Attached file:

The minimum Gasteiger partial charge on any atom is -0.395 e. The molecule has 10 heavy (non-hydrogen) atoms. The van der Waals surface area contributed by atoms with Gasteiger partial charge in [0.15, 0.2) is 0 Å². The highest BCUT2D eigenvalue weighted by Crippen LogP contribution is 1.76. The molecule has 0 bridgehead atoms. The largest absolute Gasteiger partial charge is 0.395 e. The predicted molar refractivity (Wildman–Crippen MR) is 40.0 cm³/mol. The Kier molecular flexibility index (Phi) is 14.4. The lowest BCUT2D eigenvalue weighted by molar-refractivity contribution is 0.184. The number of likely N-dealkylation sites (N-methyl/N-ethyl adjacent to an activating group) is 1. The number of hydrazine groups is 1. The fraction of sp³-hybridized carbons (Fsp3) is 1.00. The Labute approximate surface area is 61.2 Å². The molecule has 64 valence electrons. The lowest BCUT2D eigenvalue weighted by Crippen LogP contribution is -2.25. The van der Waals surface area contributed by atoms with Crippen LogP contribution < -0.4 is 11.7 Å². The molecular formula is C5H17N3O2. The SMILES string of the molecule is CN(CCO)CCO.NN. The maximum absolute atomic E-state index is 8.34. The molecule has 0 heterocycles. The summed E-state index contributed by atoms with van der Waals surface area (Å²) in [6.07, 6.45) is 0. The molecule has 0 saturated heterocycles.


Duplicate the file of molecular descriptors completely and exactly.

The minimum Gasteiger partial charge on any atom is -0.395 e. The molecule has 10 heavy (non-hydrogen) atoms. The van der Waals surface area contributed by atoms with Gasteiger partial charge in [0.15, 0.2) is 0 Å². The highest BCUT2D eigenvalue weighted by Crippen LogP contribution is 1.76. The molecule has 0 bridgehead atoms. The largest absolute Gasteiger partial charge is 0.395 e. The predicted molar refractivity (Wildman–Crippen MR) is 40.0 cm³/mol. The Kier molecular flexibility index (Phi) is 14.4. The lowest BCUT2D eigenvalue weighted by molar-refractivity contribution is 0.184. The number of likely N-dealkylation sites (N-methyl/N-ethyl adjacent to an activating group) is 1. The number of hydrazine groups is 1. The fraction of sp³-hybridized carbons (Fsp3) is 1.00. The Labute approximate surface area is 61.2 Å². The molecule has 64 valence electrons. The lowest BCUT2D eigenvalue weighted by Crippen LogP contribution is -2.25. The van der Waals surface area contributed by atoms with Crippen LogP contribution < -0.4 is 11.7 Å². The molecular formula is C5H17N3O2. The SMILES string of the molecule is CN(CCO)CCO.NN. The maximum absolute atomic E-state index is 8.34. The molecule has 0 heterocycles. The summed E-state index contributed by atoms with van der Waals surface area (Å²) in [6.07, 6.45) is 0. The molecule has 0 saturated heterocycles.